Josh Manson, son of Prince Albert Raiders associate coach Dave Manson, carries the puck for the Midget-AAA Prince Albert Mintos in a 2009 SMAAAHL contest against the Tisdale Trojans. Josh inked a two-year entry level deal with the Anaheim Ducks on Monday. Herald file photo.
Although he is too young to remember his father’s heyday in the NHL, Josh Manson has been told the apple doesn’t fall far from the tree.
Josh is the 22-year-old son of Prince Albert Raiders associate coach and former NHL defenceman Dave Manson, who throughout his 16-year NHL career established himself as one of the toughest to ever play the game.
Dave Manson used his big frame and intimidating presence to make space for himself on the ice as he collected 102 goals and 2,792 penalty minutes with seven NHL clubs.
Selected 160th overall in the 2011 NHL Entry Draft, Josh inked a two-year entry-level deal with the Anaheim Ducks on Monday.
Josh said there are many facets of his game that mirror that of his father’s.
“From what I hear we do have some of the same tendencies out there,” Josh said when comparing himself to his father. “I’m not going to go out there to score goals, I know that, so I have to take care of the other side of the game as best I can.”
Like his father, Josh is a native of Prince Albert and played for the Midget-AAA Mintos where as a forward, he tallied 35 points in 40 games in 2009.
Prior to signing his first professional contract on Monday, Josh developed his game in the NCAA, playing for Northeastern University.
In three seasons with the Hockey East division team, Josh tallied 21 points and 158 penalty minutes.
This season, Josh was awarded the team’s captaincy, leading them to a 19-14-4 record.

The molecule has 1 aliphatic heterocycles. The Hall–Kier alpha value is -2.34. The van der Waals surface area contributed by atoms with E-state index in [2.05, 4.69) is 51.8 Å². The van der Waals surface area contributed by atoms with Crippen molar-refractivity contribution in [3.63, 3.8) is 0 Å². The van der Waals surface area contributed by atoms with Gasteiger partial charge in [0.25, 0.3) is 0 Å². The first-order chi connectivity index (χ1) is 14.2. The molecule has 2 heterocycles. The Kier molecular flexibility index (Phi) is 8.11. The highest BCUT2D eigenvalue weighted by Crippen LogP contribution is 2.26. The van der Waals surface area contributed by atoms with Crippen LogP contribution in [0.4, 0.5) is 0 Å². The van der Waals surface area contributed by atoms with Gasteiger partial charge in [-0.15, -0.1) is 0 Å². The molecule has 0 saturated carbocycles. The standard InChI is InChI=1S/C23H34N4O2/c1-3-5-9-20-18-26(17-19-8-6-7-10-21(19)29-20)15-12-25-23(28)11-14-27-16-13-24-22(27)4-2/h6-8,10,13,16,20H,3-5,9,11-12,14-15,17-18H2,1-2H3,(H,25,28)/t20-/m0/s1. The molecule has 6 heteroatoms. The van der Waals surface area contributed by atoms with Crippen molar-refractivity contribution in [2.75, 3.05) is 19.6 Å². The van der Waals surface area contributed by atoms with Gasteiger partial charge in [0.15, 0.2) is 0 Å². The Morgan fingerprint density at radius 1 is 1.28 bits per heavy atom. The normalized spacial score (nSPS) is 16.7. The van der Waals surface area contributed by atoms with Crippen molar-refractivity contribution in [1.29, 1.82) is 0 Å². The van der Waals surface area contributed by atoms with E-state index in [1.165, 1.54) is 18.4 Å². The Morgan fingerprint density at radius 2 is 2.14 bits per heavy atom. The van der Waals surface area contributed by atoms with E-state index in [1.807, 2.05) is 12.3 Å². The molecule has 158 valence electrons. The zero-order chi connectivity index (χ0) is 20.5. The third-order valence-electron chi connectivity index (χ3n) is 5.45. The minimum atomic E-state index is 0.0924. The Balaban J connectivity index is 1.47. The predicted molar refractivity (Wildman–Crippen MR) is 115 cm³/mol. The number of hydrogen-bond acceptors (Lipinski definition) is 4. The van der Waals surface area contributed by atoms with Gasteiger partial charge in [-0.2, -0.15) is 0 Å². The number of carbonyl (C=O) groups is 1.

On Monday, Josh packed up his university dorm room and immediately headed out to join the Duck’s American Hockey League affiliate Norfolk Admirals.
As the Admirals make a push for the playoffs, the six-foot-three, 203-pound d-man hopes he can immediately make an impact.
“Hopefully I can step into the lineup over the next little while and help them make a push,” Josh said of joining the Admirals, who currently sit eighth in the AHL’s Eastern Conference with a record of 34-22-9.
Although he is putting it on pause for the time being, Josh still plans to complete his criminal justice degree at Northeastern, a commitment he made to himself and his parents.
“We decided that if I was going to leave I had to make a commitment to get my degree,” he explained. “I’m going to finish my semester with online classes and I’ll take my senior year over the next few summers.”
Playing at the college level, Josh not only earned credits towards a degree, but also had the chance to develop as a hockey player at his own pace.
“It was best to let my body grow and fill out a little bit more,” he explained of going the college route rather than the CHL. “Coming out of the WHL you have to be ready to play pro whereas you can play college hockey until you are 24 and that’s exactly what I needed.”
As he takes a major step towards the NHL, Josh said he owes it all to the support of the hockey-mad city of Prince Albert, known as Hockey Town North.
“The Saskatchewan hockey culture is really what did it for me,” Josh said of his drive to become a professional hockey player. “The biggest contributor was living in Prince Albert. Being surround by the hockey culture there made me love the game that much more.”